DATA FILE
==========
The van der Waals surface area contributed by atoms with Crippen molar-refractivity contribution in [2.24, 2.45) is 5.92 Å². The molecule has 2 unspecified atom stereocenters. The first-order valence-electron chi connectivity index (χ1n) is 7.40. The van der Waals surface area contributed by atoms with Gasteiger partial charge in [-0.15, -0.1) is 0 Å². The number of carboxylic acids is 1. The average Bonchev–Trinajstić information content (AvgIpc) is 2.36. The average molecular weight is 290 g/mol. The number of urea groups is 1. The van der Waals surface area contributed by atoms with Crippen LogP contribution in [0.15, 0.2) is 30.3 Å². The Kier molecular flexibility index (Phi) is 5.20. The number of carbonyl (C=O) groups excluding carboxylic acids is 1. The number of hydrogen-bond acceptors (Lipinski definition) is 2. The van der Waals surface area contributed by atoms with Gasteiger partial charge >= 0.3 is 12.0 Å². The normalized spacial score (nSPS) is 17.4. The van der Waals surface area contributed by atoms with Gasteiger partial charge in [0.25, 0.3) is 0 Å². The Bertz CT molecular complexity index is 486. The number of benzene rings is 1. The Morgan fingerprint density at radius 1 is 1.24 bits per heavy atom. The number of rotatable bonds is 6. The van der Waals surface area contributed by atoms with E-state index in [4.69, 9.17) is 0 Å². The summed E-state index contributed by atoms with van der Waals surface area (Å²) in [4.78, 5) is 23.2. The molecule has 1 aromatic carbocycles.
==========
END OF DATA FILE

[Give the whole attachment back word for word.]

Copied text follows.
The van der Waals surface area contributed by atoms with Crippen molar-refractivity contribution in [2.24, 2.45) is 5.92 Å². The molecule has 2 unspecified atom stereocenters. The first-order valence-electron chi connectivity index (χ1n) is 7.40. The van der Waals surface area contributed by atoms with Gasteiger partial charge in [-0.15, -0.1) is 0 Å². The number of carboxylic acids is 1. The average Bonchev–Trinajstić information content (AvgIpc) is 2.36. The average molecular weight is 290 g/mol. The number of urea groups is 1. The van der Waals surface area contributed by atoms with Crippen LogP contribution in [0.15, 0.2) is 30.3 Å². The Kier molecular flexibility index (Phi) is 5.20. The number of carbonyl (C=O) groups excluding carboxylic acids is 1. The number of hydrogen-bond acceptors (Lipinski definition) is 2. The van der Waals surface area contributed by atoms with Gasteiger partial charge >= 0.3 is 12.0 Å². The normalized spacial score (nSPS) is 17.4. The van der Waals surface area contributed by atoms with Gasteiger partial charge in [0.25, 0.3) is 0 Å². The Bertz CT molecular complexity index is 486. The number of benzene rings is 1. The Morgan fingerprint density at radius 1 is 1.24 bits per heavy atom. The number of rotatable bonds is 6. The van der Waals surface area contributed by atoms with E-state index in [4.69, 9.17) is 0 Å². The summed E-state index contributed by atoms with van der Waals surface area (Å²) in [4.78, 5) is 23.2. The molecule has 1 aromatic carbocycles.